Enucleation

This procedure (Figure 9.2) involves the removal of the entire globe by severing the attachments of the extra-ocular muscles and optic nerves. This is the technique of choice in the presence of an intra-ocular tumour as histological specimens are easily obtained. There is no associated risk of sympathetic ophthalmitis. The surgery requires care to

Figure 9.1 Evisceration. (a) 360° peritomy, anterior chamber opened, cornea removed, two triangles of sclera excised at 3 and 9 o'clock; (b) evisceration spoon used to remove contents of globe, scleral shell cleaned; (c) scleral shell closed with 5/0 Vicryl.

Figure 9.1 Evisceration. (a) 360° peritomy, anterior chamber opened, cornea removed, two triangles of sclera excised at 3 and 9 o'clock; (b) evisceration spoon used to remove contents of globe, scleral shell cleaned; (c) scleral shell closed with 5/0 Vicryl.

prevent socket contracture or late post operative fat atrophy.

A 360° peritomy is made in the conjunctiva and Tenon's capsule is carefully separated from the globe. The four rectus muscles are identified and tagged with double ended 5/0 Vicryl sutures. The two oblique muscles are cut or the inferior oblique may be tagged and sutured to the inferior border of the lateral rectus, 10mm posterior to its free edge. The optic nerve is sectioned with scissors or a snare. The globe is removed and the socket packed, using gauze soaked in iced saline to achieve haemostasis.

An ocular implant is generally inserted, either within Tenon's capsule or posterior to the posterior part of Tenon's capsule. Deep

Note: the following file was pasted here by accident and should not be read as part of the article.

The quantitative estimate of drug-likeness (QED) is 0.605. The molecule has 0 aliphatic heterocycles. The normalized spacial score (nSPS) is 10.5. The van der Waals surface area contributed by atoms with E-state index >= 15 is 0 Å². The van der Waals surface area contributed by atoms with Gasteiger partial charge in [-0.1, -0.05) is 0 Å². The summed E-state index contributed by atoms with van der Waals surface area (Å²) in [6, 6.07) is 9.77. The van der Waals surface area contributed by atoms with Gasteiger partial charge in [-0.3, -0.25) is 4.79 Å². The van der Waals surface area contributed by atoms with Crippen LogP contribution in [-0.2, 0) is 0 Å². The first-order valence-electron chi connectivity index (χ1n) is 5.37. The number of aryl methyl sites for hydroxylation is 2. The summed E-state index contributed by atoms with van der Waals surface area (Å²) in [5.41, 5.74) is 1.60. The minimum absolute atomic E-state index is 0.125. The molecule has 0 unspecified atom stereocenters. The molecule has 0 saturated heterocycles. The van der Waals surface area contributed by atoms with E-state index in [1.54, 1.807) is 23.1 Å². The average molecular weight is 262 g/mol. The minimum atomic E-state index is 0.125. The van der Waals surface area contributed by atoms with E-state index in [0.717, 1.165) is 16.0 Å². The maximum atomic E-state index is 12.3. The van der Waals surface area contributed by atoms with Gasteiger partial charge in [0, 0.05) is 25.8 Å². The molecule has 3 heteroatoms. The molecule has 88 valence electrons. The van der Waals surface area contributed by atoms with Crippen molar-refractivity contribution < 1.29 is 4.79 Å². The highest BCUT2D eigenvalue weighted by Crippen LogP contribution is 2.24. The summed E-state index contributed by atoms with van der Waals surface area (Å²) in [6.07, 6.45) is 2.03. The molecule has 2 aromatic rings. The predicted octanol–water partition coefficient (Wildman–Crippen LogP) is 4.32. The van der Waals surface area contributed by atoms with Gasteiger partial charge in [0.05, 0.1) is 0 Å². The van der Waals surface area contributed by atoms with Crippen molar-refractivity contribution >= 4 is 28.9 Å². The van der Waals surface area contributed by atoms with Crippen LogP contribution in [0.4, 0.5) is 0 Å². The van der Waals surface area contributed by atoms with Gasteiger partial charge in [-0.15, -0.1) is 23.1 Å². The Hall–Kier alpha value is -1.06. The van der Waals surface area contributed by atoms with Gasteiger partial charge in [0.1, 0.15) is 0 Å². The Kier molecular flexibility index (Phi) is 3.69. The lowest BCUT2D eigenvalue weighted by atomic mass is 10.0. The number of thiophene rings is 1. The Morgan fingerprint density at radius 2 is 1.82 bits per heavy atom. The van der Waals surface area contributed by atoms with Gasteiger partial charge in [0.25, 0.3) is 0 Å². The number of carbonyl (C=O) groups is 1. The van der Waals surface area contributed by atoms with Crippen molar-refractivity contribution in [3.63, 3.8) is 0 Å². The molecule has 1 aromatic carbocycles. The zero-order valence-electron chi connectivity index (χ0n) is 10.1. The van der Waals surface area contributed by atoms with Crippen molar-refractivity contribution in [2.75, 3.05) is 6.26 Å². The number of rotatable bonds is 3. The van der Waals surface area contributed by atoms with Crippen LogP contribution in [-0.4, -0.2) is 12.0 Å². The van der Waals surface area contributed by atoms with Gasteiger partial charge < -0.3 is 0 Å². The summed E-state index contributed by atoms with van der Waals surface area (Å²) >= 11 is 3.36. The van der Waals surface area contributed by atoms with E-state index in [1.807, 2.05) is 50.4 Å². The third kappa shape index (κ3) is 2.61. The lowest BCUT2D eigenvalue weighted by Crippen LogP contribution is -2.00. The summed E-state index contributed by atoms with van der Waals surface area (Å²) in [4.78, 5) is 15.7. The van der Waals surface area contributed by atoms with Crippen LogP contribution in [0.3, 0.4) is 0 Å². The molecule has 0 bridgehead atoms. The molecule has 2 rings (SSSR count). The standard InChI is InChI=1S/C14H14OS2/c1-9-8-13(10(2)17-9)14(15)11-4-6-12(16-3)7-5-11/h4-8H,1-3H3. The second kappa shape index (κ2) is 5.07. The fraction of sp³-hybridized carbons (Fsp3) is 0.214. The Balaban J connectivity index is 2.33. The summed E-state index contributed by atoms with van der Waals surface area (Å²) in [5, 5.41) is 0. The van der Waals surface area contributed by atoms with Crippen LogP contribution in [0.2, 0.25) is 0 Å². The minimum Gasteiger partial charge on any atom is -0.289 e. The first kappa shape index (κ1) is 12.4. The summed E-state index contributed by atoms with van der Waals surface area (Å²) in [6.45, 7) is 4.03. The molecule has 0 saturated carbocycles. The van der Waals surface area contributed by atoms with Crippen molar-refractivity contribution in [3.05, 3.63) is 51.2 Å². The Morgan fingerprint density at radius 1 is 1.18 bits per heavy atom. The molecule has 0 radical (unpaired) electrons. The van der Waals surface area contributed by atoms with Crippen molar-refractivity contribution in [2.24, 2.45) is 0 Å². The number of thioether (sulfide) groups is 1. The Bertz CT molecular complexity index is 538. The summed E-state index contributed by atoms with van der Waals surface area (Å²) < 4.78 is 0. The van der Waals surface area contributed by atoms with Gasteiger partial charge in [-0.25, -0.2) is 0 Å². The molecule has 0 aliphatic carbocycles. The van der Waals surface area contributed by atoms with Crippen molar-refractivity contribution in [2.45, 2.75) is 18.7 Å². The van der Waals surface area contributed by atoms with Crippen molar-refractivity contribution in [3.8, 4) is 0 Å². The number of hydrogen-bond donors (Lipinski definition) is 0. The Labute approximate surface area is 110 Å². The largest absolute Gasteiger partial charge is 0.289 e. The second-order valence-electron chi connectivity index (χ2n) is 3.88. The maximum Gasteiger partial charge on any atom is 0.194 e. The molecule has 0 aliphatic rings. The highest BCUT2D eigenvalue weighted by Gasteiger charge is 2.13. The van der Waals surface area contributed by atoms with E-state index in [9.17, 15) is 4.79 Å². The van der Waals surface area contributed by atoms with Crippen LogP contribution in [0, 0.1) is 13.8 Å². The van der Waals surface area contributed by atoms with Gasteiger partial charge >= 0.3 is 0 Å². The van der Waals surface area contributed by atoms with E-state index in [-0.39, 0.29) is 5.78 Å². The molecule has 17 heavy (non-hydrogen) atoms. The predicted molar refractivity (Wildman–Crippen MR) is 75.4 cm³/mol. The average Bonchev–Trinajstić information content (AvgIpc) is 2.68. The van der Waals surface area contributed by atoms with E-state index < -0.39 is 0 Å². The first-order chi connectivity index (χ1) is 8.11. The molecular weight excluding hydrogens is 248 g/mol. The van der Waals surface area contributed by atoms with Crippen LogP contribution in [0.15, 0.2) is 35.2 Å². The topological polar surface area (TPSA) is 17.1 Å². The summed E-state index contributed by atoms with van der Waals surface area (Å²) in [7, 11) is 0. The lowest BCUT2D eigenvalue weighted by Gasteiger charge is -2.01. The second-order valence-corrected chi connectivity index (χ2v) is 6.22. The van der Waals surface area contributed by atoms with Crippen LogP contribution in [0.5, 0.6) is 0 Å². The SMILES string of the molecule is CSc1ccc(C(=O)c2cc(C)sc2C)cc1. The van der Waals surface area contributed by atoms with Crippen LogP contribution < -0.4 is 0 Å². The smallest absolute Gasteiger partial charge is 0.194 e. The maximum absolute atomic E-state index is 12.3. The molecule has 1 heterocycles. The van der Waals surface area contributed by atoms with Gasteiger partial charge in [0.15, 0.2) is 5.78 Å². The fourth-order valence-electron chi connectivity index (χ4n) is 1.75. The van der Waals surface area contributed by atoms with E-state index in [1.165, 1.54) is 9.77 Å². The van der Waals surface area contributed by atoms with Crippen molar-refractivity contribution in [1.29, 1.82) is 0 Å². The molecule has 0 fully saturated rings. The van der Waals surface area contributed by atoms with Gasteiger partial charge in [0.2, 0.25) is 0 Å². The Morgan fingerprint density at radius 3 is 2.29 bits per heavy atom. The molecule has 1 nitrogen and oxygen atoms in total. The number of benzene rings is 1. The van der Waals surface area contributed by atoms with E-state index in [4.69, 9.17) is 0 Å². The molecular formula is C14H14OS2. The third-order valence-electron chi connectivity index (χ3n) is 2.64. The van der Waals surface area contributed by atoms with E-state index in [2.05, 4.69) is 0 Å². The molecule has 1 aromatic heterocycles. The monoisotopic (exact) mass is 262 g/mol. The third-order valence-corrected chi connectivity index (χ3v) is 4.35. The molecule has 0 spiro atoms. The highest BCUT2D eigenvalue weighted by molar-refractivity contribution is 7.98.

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Figure 9.2 Enucleation. (a) 360° peritomy; (b) four rectus muscles disinserted, oblique muscles cut, optic nerve divided, globe removed; (c) wrapped spherical orbital implant inserted, rectus muscles saturated to implant; (d) tenons capsule closed, muscle sutures brought out through conjunctiva; (e) conjunctiva closed.

Figure 9.2 Enucleation. (a) 360° peritomy; (b) four rectus muscles disinserted, oblique muscles cut, optic nerve divided, globe removed; (c) wrapped spherical orbital implant inserted, rectus muscles saturated to implant; (d) tenons capsule closed, muscle sutures brought out through conjunctiva; (e) conjunctiva closed.

placement of the orbital implant in this site posterior to Tenon's capsule allows a larger volume to be implanted and reduces the incidence of implant migration or extrusion. The orbital implant may be of inert material, for example silicone ball or one that allows fibrovascular ingrowth, for example Medpor and Hydroxyapatite. Implants are wrapped in a synthetic mesh or donor sclera. The four rectus muscles are attached to the implant. The superior rectus should not be placed too anteriorly to minimise the incidence of upper lid retraction or ptosis.When using Hydoxyapatite, holes should be made in the wrap to allow the attachment of the extra ocular muscles and to facilitate fibro-vascular ingrowth. Muscle sutures are then placed through the conjunctival fornices to improve prosthesis mobility. Tenon's capsule and conjunctiva are closed carefully in two layers. A conformer, with a large central drainage hole should be inserted post operatively and left in place until a prosthesis is fitted at approximately six weeks.

Enucleation is not appropriate in the presence of endophthalmitis nor where a malignant tumour may have spread to extra-ocular structures. In this case an exenteration should be performed. An orbital implant is normally inserted at the time of primary enucleation but may be avoided in the presence of intraocular malignancy or in a very inflamed orbit where the incidence of post operative extrusion is high.

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